11 Nov 2007
Faced with this situation, we – the indigenous peoples and humble and honest inhabitants of this planet – believe that the time has come to put a stop to this, in order to rediscover our roots, with respect for Mother Earth; with the Pachamama as we call it in the Andes. Today, the indigenous peoples of Latin America and the world have been called upon by history to convert ourselves into the vanguard of the struggle to defend nature and life.
“I believe the phrase of Karl Marx is more relevant today than ever before, so the question is: socialism or death, but death of the human race, the death of the planet, because capitalism has abandoned the planet, it is destroying the ecology of the planet”, stated Chavez. “We must raise up a new banner of socialism, a new way for the 21st century, the building of a firm movement of real socialism on the planet.”
“We want a new socialism”, but not one that copies the serious errors of the 20th century models”
Lets face it the serious work is going on in Latin America. A huge grassroots ecosocialist movement is active, growing and has influence on some of the most important political figures in the region.
Hugo Blanco, Evo Morales, Hugo Chavez and Fidel Castro have all made prominent speech which cover the over ridding importance of ecological politics, the need to combat climate change, the need for ecology to embrace grassroots democratic management, the contradictions between ever increasing economic growth and biological reality on planet earth, the demand that environmental reform should go hand in hand with social justice and the need to redefine need beyond a bankrupt consumer society.
You can read some of their words here:
Our Culture Hugo Blanco
Socialism or Barbarism Hugo Chavez
Fidel Castro on biofuels, climate change and the great car economy
Cuba and Venezuela have been working hard on climate change.
Indigenous people across Latin America have been in the forefront of calls for ecosocialist politics...birds and trees are about bread and butter (or what ever the Peruvian equivalent) environmental destruction equals economic catastrophe. Ecology is about identity for indigenous people not just cash but economic considerations way in favour of looking after Mama Earth.
Yesterday at the Venezuela Information Centre Conference in London, the Venezuela Ambassador to France, Cesar Aponte from the Ministry of the Environment and a long standing ecosocialist plus Professor Francisco Javier Velasco spoke on an enviroment panal. All called for the creation of an ecosocialist politics and backed calls to turn the United Socialist Party into a ecosocialist political organisation.
Professor Francisco Javier Velasco criticised the view that looked as nature just as a resource, attacking what he termed 'productivism' and 'developmentalism'. There have been big battles between conservationists who want to exclude people from nature and instead nature and society are linked. The Professor argued that ecological politics is about grassroots involvement...he said there was a battle in Venezuela over the status of green politics and he was aiming to argue for a grassroots ecological politics in the new United Socialist Party. He is in touch with the Ecosocialist International (I think?)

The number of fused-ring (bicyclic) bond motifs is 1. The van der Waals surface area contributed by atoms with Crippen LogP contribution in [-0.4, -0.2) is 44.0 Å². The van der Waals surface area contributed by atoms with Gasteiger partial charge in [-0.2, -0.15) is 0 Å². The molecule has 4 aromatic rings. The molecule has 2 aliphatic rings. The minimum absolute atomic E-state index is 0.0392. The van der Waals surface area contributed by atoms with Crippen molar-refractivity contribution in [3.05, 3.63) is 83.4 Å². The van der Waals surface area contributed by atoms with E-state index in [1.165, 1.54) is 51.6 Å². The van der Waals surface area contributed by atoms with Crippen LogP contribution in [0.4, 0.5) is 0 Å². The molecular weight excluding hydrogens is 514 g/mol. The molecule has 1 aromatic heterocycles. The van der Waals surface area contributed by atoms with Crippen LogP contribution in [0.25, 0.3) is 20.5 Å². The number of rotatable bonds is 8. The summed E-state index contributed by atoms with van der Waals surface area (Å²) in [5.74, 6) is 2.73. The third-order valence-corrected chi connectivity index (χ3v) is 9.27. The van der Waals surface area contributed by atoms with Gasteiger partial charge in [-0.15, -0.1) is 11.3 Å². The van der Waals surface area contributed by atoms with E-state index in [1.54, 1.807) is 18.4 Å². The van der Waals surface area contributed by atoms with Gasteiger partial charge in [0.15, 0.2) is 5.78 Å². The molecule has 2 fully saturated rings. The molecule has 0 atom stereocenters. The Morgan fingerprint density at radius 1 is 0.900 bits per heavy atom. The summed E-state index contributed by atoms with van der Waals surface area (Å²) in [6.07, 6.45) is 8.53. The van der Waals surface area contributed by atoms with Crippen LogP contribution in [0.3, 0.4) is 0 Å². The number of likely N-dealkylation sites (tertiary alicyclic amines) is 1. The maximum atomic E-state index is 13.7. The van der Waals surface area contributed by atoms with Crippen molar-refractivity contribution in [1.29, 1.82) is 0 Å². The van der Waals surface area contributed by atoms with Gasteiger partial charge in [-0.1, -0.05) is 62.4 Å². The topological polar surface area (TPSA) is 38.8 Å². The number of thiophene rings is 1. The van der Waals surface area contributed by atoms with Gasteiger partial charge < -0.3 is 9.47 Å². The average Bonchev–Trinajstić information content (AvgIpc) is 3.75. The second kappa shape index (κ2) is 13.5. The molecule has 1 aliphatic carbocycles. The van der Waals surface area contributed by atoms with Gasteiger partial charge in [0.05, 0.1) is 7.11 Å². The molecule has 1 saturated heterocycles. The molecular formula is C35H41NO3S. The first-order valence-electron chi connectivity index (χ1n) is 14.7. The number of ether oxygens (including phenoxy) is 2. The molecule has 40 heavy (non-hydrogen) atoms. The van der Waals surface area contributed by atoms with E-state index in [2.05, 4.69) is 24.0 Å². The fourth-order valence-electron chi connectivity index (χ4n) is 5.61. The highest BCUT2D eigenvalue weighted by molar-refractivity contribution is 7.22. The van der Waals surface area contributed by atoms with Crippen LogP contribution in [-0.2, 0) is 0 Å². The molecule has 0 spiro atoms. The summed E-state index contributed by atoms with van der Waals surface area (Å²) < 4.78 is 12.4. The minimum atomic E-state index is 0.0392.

This is a summary of one of his papers:
Recent disputes have announced the end of development as a way of thinking. Alternative discourses end up making a theoretical core with certain principles of the very scheme they have criticized. This raises the issue of the need for a thorough conceptual transformation of development on the basis of other rationalities. Within the framework of globalization, a continuous sterilization of culture and nature is beeing promoted. In order to face this situation, an alternative vision of development must go beyond the ideological, conceptual and practical limitations of developmentalism. In this sense, proposals have a base in the articulation between culture and environment that allows people to become the protagonists of their own development. Although distant from the economic bias, this alternative vision requires a political economy able to recognize the centrality and complexity of ecology and culture. From
Dr Jesus Arnaldo Perez the Venezuelan Ambassador, was the first Chavista environment minister back in 1999. A very tough job and he discussed some of the problems he had and the need again to listen to the indigenous people. He called for 'ecosocialism' and 'eco citizenship'. Talking to me afterwards he said he had heard about some guy who had been elected as an ecosocialist in London, I thought he meant Darren Johnson but it was reference to my re-election as Principal Speaker!
There is an interesting interview with himhere.
All the speakers were frank about the 'challenges' Venezuela is a petro economy, people love their cars which run on very cheap fuel, corruption is a big problem and there is an ideological battle or battles...some reject ecology and some believe ecology should be top down and not involve ordinary people.
There are some practical changes from tree planting, to stopping gold mining in parks, to closing down some of the open cast coal and respecting indigenous people...new railways are going, energy saving light bulbs are universal and gas rather than gasoline will eventually power cars, organic agriculture is widely taught and scientific ecologists have some influence on the policy process.
Venezuela is making attempts to diversify from oil, however the often heavy dirty oil is still motoring the economy. Not much agonising in contrast in Britain over North Sea oil, get out of the ground as soon as possible and dam the consequences!
Will be talking about this at the Hands off Venezuela Conference
on November 24th
Posted by Derek Wall at 12:50 pm